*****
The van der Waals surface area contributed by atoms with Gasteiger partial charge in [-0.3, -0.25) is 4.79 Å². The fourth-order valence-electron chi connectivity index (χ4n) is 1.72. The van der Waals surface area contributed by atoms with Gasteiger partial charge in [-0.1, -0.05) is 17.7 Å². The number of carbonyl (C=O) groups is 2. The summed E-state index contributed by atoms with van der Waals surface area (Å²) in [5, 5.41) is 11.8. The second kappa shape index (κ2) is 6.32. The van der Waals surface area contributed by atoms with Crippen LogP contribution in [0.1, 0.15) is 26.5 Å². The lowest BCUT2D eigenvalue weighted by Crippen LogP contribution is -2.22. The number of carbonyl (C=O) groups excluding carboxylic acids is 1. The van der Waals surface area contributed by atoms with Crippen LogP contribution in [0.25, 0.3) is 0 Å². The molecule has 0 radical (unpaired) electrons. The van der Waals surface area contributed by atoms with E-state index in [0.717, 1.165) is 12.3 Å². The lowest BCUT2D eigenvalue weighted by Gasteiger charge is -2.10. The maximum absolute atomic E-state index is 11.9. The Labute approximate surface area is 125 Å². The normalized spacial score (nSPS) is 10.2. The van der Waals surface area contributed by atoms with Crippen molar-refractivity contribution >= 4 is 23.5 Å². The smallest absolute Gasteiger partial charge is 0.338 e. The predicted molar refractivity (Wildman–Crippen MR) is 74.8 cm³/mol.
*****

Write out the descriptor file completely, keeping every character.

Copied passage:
The van der Waals surface area contributed by atoms with Gasteiger partial charge in [-0.3, -0.25) is 4.79 Å². The fourth-order valence-electron chi connectivity index (χ4n) is 1.72. The van der Waals surface area contributed by atoms with Gasteiger partial charge in [-0.1, -0.05) is 17.7 Å². The number of carbonyl (C=O) groups is 2. The summed E-state index contributed by atoms with van der Waals surface area (Å²) in [5, 5.41) is 11.8. The second kappa shape index (κ2) is 6.32. The van der Waals surface area contributed by atoms with Crippen LogP contribution in [0.1, 0.15) is 26.5 Å². The lowest BCUT2D eigenvalue weighted by Crippen LogP contribution is -2.22. The number of carbonyl (C=O) groups excluding carboxylic acids is 1. The van der Waals surface area contributed by atoms with Crippen LogP contribution in [0.25, 0.3) is 0 Å². The molecule has 0 radical (unpaired) electrons. The van der Waals surface area contributed by atoms with E-state index in [0.717, 1.165) is 12.3 Å². The lowest BCUT2D eigenvalue weighted by Gasteiger charge is -2.10. The maximum absolute atomic E-state index is 11.9. The Labute approximate surface area is 125 Å². The normalized spacial score (nSPS) is 10.2. The van der Waals surface area contributed by atoms with Crippen molar-refractivity contribution >= 4 is 23.5 Å². The smallest absolute Gasteiger partial charge is 0.338 e. The predicted molar refractivity (Wildman–Crippen MR) is 74.8 cm³/mol.